• Washington State Department of Financial Institutes Warns Consumers About Internet Payday Loans

    Olympia – The Washington State Department of Financial Institutions (DFI) urges consumers seeking short-term and/or small loans from companies seen on TV or online to be vigilant, read the small print and make sure any company they do business with is licensed to make loans in the state of Washington.

    Consumers should be aware that Internet lenders not licensed in Washington State may also not be adhering to our state’s laws. Because of this, the protections in our state’s laws – including limitations on fees that may be charged and laws relating to collection practices – may not be available to consumers using these services should they have trouble with the lender down the line.

    “Internet payday lenders who are not willing to abide by Washington law are not welcome to do business with Washington consumers,” DFI Director Scott Jarvis said. “As the state regulator, it’s our job to enforce the consumer protection laws adopted by our legislators – businesses refusing to play by the rules should take note – and be prepared for DFI to take action against them.”

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  • Taking Aim at the Sportsmen’s Heritage Act

    OLYMPIA, Wash. – Advocates for the National Park System say most of the parks weren’t meant as sites for hunting and recreational shooting – but those could be allowed under a bill approved last week by the U.S. House of Representatives.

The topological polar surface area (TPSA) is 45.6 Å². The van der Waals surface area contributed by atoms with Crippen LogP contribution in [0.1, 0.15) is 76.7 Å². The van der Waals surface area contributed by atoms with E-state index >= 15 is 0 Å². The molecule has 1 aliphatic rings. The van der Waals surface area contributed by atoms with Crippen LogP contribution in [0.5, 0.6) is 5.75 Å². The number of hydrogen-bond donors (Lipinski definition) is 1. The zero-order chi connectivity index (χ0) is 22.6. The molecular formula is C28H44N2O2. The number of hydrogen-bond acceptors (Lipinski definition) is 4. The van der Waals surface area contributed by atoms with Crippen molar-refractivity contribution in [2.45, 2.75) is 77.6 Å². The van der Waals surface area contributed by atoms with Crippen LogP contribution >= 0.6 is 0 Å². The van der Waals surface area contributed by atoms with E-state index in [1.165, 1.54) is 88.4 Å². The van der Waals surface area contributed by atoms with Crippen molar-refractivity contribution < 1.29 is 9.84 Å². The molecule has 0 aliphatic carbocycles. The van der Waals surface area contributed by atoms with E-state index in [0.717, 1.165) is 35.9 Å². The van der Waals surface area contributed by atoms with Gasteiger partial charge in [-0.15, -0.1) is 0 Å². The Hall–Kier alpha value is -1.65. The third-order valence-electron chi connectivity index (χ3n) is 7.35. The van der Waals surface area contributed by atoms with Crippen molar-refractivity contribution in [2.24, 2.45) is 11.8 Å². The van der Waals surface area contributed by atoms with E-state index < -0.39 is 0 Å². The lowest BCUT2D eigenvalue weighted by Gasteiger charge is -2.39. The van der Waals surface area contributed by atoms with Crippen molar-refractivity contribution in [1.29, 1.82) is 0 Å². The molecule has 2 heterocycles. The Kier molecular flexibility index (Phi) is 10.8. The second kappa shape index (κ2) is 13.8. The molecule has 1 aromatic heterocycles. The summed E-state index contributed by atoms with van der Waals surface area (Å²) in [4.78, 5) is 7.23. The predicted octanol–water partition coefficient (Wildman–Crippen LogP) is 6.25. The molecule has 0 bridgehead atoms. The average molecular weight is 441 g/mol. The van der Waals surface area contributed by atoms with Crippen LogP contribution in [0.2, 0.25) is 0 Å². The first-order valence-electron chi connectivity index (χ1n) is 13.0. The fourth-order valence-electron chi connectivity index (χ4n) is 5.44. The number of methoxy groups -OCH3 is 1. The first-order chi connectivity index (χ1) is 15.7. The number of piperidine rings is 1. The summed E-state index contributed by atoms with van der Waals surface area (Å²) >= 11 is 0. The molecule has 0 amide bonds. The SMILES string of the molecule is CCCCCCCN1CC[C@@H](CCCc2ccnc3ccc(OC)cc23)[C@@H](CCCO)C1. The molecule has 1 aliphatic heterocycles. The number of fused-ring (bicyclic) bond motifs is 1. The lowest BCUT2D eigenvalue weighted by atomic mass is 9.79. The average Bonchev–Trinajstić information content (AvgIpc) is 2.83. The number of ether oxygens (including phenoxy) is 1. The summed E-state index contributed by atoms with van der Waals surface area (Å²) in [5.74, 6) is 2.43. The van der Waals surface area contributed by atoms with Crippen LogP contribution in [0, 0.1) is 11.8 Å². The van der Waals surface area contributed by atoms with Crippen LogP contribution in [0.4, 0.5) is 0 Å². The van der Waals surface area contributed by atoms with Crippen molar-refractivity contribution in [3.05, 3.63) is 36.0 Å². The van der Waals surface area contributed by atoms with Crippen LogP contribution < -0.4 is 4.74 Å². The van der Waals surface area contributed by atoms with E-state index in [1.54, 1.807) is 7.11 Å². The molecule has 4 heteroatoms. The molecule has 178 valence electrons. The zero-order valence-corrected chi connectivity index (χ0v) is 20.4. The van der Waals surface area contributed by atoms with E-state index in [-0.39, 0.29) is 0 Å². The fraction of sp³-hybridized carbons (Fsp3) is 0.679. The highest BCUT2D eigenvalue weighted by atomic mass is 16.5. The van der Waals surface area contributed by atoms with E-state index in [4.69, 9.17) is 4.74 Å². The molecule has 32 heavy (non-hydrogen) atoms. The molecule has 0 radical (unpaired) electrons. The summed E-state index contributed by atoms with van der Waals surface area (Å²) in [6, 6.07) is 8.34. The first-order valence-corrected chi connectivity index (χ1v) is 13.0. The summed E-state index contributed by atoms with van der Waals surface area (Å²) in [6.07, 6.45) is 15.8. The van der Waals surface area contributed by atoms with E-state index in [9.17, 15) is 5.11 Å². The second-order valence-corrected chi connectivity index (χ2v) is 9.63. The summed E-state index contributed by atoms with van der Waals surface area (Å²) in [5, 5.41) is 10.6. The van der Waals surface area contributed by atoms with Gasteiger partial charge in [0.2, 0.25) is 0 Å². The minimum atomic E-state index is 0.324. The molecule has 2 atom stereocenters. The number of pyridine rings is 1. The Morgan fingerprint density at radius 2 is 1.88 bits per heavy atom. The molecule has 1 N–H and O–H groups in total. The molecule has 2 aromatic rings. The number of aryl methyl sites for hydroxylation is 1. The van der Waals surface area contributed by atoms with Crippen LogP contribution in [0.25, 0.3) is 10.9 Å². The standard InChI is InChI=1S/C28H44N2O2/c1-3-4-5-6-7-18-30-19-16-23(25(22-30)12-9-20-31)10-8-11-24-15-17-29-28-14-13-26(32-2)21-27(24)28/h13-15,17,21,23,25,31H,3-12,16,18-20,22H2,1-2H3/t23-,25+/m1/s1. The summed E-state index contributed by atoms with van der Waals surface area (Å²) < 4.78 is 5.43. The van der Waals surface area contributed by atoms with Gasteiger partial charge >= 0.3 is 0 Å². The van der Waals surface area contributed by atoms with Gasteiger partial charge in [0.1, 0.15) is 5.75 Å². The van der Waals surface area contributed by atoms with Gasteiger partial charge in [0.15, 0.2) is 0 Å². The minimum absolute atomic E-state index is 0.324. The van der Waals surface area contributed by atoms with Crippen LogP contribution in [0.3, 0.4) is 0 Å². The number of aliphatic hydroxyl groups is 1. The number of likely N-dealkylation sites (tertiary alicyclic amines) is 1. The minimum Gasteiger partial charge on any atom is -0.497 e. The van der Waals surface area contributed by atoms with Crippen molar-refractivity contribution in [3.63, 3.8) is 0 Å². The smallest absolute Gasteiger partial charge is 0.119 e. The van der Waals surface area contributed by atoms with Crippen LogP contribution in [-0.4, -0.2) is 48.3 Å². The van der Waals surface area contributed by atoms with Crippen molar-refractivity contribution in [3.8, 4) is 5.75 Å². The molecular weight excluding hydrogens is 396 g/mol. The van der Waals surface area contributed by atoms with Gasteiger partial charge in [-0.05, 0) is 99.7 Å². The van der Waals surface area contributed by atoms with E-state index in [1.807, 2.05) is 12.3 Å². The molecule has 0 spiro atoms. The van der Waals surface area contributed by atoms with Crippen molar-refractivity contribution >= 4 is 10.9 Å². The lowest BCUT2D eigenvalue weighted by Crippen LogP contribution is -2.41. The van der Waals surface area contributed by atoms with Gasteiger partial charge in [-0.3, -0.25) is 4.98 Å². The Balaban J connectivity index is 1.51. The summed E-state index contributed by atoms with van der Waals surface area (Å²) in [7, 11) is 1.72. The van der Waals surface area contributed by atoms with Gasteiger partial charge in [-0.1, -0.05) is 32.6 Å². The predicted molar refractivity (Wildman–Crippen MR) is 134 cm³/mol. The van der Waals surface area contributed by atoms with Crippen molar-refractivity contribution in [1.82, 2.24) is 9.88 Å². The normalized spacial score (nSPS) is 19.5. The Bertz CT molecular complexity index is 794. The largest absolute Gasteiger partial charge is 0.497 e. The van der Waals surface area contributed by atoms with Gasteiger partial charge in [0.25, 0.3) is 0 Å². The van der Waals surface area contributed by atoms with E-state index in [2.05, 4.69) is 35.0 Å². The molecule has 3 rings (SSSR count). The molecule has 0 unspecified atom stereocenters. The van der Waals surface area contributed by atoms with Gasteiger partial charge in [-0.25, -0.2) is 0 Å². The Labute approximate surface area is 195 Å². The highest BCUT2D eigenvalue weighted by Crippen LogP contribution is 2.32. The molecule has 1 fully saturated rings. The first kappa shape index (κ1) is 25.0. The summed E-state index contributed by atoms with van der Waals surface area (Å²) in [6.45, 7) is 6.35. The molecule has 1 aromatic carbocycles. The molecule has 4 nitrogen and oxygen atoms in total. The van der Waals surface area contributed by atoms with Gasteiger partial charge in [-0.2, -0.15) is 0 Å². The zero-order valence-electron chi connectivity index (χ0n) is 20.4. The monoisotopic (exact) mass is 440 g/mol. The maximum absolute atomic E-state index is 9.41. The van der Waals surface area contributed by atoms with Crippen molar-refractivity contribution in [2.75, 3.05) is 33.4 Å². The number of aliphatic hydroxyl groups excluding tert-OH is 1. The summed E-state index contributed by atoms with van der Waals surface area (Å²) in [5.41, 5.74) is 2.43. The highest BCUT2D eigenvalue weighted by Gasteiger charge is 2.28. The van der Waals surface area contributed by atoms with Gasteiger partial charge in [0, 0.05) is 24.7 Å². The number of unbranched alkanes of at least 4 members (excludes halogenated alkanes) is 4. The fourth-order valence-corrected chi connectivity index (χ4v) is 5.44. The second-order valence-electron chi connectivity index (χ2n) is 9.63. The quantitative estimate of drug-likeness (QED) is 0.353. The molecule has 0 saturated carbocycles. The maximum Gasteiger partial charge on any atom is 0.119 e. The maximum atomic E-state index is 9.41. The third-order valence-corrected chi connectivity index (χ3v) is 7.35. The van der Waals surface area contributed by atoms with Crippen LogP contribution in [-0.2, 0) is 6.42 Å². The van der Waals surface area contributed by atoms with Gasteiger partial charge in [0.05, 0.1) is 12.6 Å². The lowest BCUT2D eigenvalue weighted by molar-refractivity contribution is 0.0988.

Sponsors of the Sportsmen’s Heritage Act say it’s intended to “enhance opportunities” for recreational fishing, hunting and shooting on public lands. But national parks and monuments are also public lands. If this bill became law, the National Parks Conservation Association (NPCA) says, park managers would have to take specific steps to exempt their sites from allowing recreational gun use.

    Essentially, the land manager has to allow hunting – and if he or she does not, they have to justify through scientific evidence or other ways why it should be prohibited as an activity. So, it basically makes hunting the priority use on all public lands. – Kristen Brengel, the NPCA’s director of legislative and government affairs
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